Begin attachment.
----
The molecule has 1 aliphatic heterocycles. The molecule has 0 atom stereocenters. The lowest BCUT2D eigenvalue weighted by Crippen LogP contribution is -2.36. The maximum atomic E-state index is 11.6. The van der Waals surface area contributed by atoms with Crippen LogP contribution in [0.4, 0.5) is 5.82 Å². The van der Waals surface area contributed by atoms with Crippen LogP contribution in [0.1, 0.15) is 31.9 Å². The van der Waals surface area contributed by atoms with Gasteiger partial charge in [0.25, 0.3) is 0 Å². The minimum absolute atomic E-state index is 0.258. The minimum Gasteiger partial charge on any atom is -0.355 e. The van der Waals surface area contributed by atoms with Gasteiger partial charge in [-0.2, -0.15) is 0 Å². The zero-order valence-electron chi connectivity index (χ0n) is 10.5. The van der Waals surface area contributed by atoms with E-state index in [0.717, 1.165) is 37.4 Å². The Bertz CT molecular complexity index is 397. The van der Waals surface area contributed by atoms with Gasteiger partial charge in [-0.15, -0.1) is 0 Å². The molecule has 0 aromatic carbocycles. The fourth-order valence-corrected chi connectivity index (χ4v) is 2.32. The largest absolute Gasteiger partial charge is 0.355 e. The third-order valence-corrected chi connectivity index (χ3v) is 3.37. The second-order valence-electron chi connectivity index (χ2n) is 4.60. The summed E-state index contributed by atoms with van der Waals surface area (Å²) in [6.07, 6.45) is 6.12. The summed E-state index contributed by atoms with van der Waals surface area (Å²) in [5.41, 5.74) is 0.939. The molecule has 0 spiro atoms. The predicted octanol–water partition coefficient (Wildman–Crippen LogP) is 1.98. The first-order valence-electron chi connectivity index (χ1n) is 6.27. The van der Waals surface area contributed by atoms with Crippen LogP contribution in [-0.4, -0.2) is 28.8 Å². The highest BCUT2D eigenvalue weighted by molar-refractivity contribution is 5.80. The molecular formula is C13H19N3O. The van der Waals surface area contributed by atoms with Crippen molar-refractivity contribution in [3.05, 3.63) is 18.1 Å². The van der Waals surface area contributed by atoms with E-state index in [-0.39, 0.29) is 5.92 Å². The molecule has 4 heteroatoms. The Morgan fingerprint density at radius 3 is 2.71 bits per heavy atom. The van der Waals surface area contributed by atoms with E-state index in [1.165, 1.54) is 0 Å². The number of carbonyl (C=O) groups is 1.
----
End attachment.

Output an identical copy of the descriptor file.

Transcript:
The molecule has 1 aliphatic heterocycles. The molecule has 0 atom stereocenters. The lowest BCUT2D eigenvalue weighted by Crippen LogP contribution is -2.36. The maximum atomic E-state index is 11.6. The van der Waals surface area contributed by atoms with Crippen LogP contribution in [0.4, 0.5) is 5.82 Å². The van der Waals surface area contributed by atoms with Crippen LogP contribution in [0.1, 0.15) is 31.9 Å². The van der Waals surface area contributed by atoms with Gasteiger partial charge in [0.25, 0.3) is 0 Å². The minimum absolute atomic E-state index is 0.258. The minimum Gasteiger partial charge on any atom is -0.355 e. The van der Waals surface area contributed by atoms with Gasteiger partial charge in [-0.2, -0.15) is 0 Å². The zero-order valence-electron chi connectivity index (χ0n) is 10.5. The van der Waals surface area contributed by atoms with E-state index in [0.717, 1.165) is 37.4 Å². The Bertz CT molecular complexity index is 397. The van der Waals surface area contributed by atoms with Gasteiger partial charge in [-0.15, -0.1) is 0 Å². The molecule has 0 aromatic carbocycles. The fourth-order valence-corrected chi connectivity index (χ4v) is 2.32. The largest absolute Gasteiger partial charge is 0.355 e. The third-order valence-corrected chi connectivity index (χ3v) is 3.37. The second-order valence-electron chi connectivity index (χ2n) is 4.60. The summed E-state index contributed by atoms with van der Waals surface area (Å²) in [6.07, 6.45) is 6.12. The summed E-state index contributed by atoms with van der Waals surface area (Å²) in [5.41, 5.74) is 0.939. The molecule has 0 spiro atoms. The predicted octanol–water partition coefficient (Wildman–Crippen LogP) is 1.98. The first-order valence-electron chi connectivity index (χ1n) is 6.27. The van der Waals surface area contributed by atoms with Crippen LogP contribution in [-0.4, -0.2) is 28.8 Å². The highest BCUT2D eigenvalue weighted by molar-refractivity contribution is 5.80. The molecular formula is C13H19N3O. The van der Waals surface area contributed by atoms with Crippen molar-refractivity contribution in [3.05, 3.63) is 18.1 Å². The van der Waals surface area contributed by atoms with E-state index in [-0.39, 0.29) is 5.92 Å². The molecule has 4 heteroatoms. The Morgan fingerprint density at radius 3 is 2.71 bits per heavy atom. The van der Waals surface area contributed by atoms with E-state index in [1.165, 1.54) is 0 Å². The number of carbonyl (C=O) groups is 1.